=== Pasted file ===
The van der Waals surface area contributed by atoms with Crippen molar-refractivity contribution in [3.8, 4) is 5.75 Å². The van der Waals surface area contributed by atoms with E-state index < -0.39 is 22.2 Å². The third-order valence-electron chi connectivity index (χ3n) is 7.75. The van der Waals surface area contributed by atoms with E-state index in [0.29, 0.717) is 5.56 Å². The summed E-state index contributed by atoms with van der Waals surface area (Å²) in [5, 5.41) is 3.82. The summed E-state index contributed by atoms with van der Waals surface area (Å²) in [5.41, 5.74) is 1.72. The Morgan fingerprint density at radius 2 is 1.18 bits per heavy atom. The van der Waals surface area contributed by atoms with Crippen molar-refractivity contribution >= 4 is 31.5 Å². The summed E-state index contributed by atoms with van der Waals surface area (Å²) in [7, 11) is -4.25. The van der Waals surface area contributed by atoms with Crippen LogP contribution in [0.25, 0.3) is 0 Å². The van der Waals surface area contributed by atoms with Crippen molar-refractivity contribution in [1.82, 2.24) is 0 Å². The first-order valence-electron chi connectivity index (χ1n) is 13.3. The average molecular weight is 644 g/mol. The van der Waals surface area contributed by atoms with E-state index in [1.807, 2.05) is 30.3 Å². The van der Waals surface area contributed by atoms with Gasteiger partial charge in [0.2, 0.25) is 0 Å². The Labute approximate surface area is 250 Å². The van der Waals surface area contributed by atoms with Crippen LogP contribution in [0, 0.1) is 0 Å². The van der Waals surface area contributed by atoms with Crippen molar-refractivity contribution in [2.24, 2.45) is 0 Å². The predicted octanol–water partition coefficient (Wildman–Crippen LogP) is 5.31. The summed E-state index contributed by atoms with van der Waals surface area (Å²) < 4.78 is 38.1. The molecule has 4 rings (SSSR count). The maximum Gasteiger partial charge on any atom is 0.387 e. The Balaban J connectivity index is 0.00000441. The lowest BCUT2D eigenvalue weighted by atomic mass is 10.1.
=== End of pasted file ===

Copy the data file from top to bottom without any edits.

The van der Waals surface area contributed by atoms with Crippen molar-refractivity contribution in [3.8, 4) is 5.75 Å². The van der Waals surface area contributed by atoms with E-state index < -0.39 is 22.2 Å². The third-order valence-electron chi connectivity index (χ3n) is 7.75. The van der Waals surface area contributed by atoms with E-state index in [0.29, 0.717) is 5.56 Å². The summed E-state index contributed by atoms with van der Waals surface area (Å²) in [5, 5.41) is 3.82. The summed E-state index contributed by atoms with van der Waals surface area (Å²) in [5.41, 5.74) is 1.72. The Morgan fingerprint density at radius 2 is 1.18 bits per heavy atom. The van der Waals surface area contributed by atoms with Crippen molar-refractivity contribution >= 4 is 31.5 Å². The summed E-state index contributed by atoms with van der Waals surface area (Å²) in [7, 11) is -4.25. The van der Waals surface area contributed by atoms with Crippen LogP contribution in [0.25, 0.3) is 0 Å². The van der Waals surface area contributed by atoms with Crippen molar-refractivity contribution in [1.82, 2.24) is 0 Å². The first-order valence-electron chi connectivity index (χ1n) is 13.3. The average molecular weight is 644 g/mol. The van der Waals surface area contributed by atoms with E-state index in [1.807, 2.05) is 30.3 Å². The van der Waals surface area contributed by atoms with Gasteiger partial charge in [0.2, 0.25) is 0 Å². The Labute approximate surface area is 250 Å². The van der Waals surface area contributed by atoms with Crippen LogP contribution in [0, 0.1) is 0 Å². The van der Waals surface area contributed by atoms with Crippen molar-refractivity contribution in [2.24, 2.45) is 0 Å². The predicted octanol–water partition coefficient (Wildman–Crippen LogP) is 5.31. The summed E-state index contributed by atoms with van der Waals surface area (Å²) < 4.78 is 38.1. The molecule has 4 rings (SSSR count). The maximum Gasteiger partial charge on any atom is 0.387 e. The Balaban J connectivity index is 0.00000441. The lowest BCUT2D eigenvalue weighted by atomic mass is 10.1.